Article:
Dir. James L. Brooks. Starring Holly Hunter, William Hurt, Albert Brooks
Within a stretch of about twenty minutes, each of the principals in this movie has a moment where s/he asks someone else to hold on for a minute. Tom and Aaron (Hurt and Brooks) ask Jane (Hunter) to hold on for a second while they get their thoughts together just minutes apart. A little while later, Jane will ask Aaron to sit still a while longer with her. So much of this movie comes at high speed – it is about the news, after all – that each of those moments where someone implores another to slow down and wait stands out. Tom asks Jane to slow down because he simply doesn’t think that fast. Aaron asks Jane to wait because for the first time in his life, he doesn’t have the words available to make whatever devastatingly intelligent comment he wants to make. Jane asks Aaron to slow down because she has just watched her professional life shatter due to financial forces beyond her control. Each person is defined, in some small way, through those pauses. It turns out that Tom, as much as anything else, is indecisive. He could make a bolder statement about not wanting Jane to go see another man as the middle act in their date. And it turns out that Aaron is petulant, and that his disappointment is so gross that he becomes nasty to the woman he loves. And most interestingly, it turns out that for all of the stress and indecision and self-doubt that Jane feels, she also can’t imagine moving on from this part of her life. From a certain perspective, she’s been liberated. She’s about to be the bureau chief of a major news outlet in Washington D.C., with the favor of both corporate types (like Paul, played by Peter Hackes) and on-screen talent (like Bill Rorish, played by Brooks muse Jack Nicholson). She has, from a certain perspective, been saved from a relationship not just with a vapid man but from a potential relationship with a secretly ugly one. And as she tells Aaron not to leave just yet from that little restaurant, it’s clear that she didn’t want to let go of her inferior positions, either professional or social.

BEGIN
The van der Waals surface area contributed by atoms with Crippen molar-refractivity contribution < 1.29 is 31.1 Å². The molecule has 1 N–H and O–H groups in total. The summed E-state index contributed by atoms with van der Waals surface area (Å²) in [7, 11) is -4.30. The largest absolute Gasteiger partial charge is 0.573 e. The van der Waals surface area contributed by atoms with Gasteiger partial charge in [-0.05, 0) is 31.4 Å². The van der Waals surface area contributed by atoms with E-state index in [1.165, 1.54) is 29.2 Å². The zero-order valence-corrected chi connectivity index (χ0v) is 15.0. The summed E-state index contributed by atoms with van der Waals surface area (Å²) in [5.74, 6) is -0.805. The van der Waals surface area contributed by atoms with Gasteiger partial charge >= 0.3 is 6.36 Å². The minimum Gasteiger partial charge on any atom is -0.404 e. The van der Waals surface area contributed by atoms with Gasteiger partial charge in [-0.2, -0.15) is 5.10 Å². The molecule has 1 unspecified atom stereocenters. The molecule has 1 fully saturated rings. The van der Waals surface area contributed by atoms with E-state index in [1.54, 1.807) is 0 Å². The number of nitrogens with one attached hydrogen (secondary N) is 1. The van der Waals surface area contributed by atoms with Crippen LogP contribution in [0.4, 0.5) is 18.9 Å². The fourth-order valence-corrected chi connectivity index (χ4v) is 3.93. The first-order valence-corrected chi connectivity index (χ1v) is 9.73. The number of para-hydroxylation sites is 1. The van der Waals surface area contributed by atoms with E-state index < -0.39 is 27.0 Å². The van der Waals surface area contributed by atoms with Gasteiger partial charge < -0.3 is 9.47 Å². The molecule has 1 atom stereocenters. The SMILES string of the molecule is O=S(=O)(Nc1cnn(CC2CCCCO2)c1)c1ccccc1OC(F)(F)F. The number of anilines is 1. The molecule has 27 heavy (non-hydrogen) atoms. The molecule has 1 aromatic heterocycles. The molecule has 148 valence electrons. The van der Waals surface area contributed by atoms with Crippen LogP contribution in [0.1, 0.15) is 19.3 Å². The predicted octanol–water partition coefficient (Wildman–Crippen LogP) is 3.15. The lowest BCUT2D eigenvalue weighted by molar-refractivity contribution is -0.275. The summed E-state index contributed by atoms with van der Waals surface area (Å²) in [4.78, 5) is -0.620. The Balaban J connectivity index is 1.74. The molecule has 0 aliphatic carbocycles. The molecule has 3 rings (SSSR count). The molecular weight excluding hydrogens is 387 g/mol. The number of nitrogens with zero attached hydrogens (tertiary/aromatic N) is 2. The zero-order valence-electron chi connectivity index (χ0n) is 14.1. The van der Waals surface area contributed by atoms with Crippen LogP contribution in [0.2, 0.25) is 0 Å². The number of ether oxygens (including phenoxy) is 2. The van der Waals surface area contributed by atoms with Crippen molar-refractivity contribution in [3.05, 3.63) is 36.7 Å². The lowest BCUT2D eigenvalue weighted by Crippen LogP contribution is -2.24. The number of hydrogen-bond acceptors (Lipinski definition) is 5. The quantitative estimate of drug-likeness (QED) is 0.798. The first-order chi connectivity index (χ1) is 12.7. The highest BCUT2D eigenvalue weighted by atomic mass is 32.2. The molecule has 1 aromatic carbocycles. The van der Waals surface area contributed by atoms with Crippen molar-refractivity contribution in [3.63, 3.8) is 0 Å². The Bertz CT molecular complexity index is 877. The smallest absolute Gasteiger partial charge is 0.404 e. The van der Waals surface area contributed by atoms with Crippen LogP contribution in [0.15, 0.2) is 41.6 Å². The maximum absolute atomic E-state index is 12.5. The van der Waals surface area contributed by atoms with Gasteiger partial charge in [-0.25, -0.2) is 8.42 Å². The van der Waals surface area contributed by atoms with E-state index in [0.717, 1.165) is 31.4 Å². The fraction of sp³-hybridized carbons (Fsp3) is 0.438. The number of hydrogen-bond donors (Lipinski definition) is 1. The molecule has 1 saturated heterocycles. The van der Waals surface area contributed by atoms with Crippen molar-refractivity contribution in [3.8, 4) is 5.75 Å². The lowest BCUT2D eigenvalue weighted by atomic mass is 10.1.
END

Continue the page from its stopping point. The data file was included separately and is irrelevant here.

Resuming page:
Jane Craig is one of the most interesting characters ever put in a movie, and Hunter’s performance is, in a decade dominated by Meryl Streep and Glenn Close, sneakily one of the two or three best of the 1980s. Jane is probably best known (to audiences) as the woman who has to begin each day with a sustained ten to fifteen second sob, which, once released, is replaced with a smile or some other show of centered contentment. At first glance this something that a deeply troubled person does; one thinks of it when Tom’s dad (Stephen Mendillo) gets one taste of Jane and tells his son that she is not an “affectionate” person, as if she is somehow deficient as a woman because of it. The more Jane does it, though, the more it acquires this nearly zen quality, the way some people start their day with meditation or prayer or the elliptical machine. It balances her. Some aspects of her own life she seems terribly knowledgeable about, such as that need for self-control. She also can tell, down to the second, it turns out, just how much time she has to alter a feature story before it has to air live. She knows how she feels about the encroaching tide of star power and soft news and their ability to destroy hard network stories. What’s striking about the film is that it does not take much time to wonder at her agility, poise, and brilliance at work. One might forgive the ’80s for praising her, for highlighting how good she is at work, to say “Look at this woman in charge!” This is what Working Girl, which postdates Broadcast News, indulges in frequently. But no one does that here, except for Paul. (There’s a marvelous moment which thumbs the eye of just about every exec who’s ever thought a woman wasn’t strong enough to hold her position: while Jane screams for something to get done, Paul, eyes wide, exhales, “I had no idea she was this good.”) Jane is simply infallible when she’s at work. Her greatest coup comes not with Aaron, who is a superb reporter and incredibly learned, but with Tom, who is not so bright. A Libyan fighter shoots up an American base in Sicily, and Paul, over Jane’s strenuous objections, decides to put Tom in the anchor’s chair instead of Aaron, who has a history studying Gaddafi. Jane, in a Stokowski-esque performance stretching over minutes, fields tips from Aaron over the phone, says the words Tom needs to say a half-second before he has to say them, and of course produces the segment. One shot places us just behind William Hurt’s ear, where Holly Hunter’s voice is coolly streaming through; we look up at her in her booth on high. It’s really the voice of God.